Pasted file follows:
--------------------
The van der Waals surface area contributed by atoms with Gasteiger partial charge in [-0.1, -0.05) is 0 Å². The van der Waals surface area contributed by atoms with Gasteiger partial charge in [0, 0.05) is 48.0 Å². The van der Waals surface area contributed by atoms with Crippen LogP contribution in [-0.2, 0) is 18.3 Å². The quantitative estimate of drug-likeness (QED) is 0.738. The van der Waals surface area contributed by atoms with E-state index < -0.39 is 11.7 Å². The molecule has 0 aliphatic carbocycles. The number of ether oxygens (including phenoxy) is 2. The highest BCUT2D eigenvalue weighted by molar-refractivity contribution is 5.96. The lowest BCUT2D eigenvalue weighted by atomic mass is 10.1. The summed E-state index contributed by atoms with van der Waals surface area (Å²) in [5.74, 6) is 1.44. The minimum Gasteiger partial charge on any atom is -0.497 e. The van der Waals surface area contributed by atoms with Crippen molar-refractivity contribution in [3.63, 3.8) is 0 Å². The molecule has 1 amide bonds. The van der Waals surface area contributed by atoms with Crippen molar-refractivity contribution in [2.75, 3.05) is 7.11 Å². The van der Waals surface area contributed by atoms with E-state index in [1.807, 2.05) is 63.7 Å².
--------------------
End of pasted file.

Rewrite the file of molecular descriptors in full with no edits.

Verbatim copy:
The van der Waals surface area contributed by atoms with Gasteiger partial charge in [-0.1, -0.05) is 0 Å². The van der Waals surface area contributed by atoms with Gasteiger partial charge in [0, 0.05) is 48.0 Å². The van der Waals surface area contributed by atoms with Crippen LogP contribution in [-0.2, 0) is 18.3 Å². The quantitative estimate of drug-likeness (QED) is 0.738. The van der Waals surface area contributed by atoms with E-state index < -0.39 is 11.7 Å². The molecule has 0 aliphatic carbocycles. The number of ether oxygens (including phenoxy) is 2. The highest BCUT2D eigenvalue weighted by molar-refractivity contribution is 5.96. The lowest BCUT2D eigenvalue weighted by atomic mass is 10.1. The summed E-state index contributed by atoms with van der Waals surface area (Å²) in [5.74, 6) is 1.44. The minimum Gasteiger partial charge on any atom is -0.497 e. The van der Waals surface area contributed by atoms with Crippen molar-refractivity contribution in [3.63, 3.8) is 0 Å². The molecule has 1 amide bonds. The van der Waals surface area contributed by atoms with Crippen molar-refractivity contribution in [2.75, 3.05) is 7.11 Å². The van der Waals surface area contributed by atoms with E-state index in [1.807, 2.05) is 63.7 Å².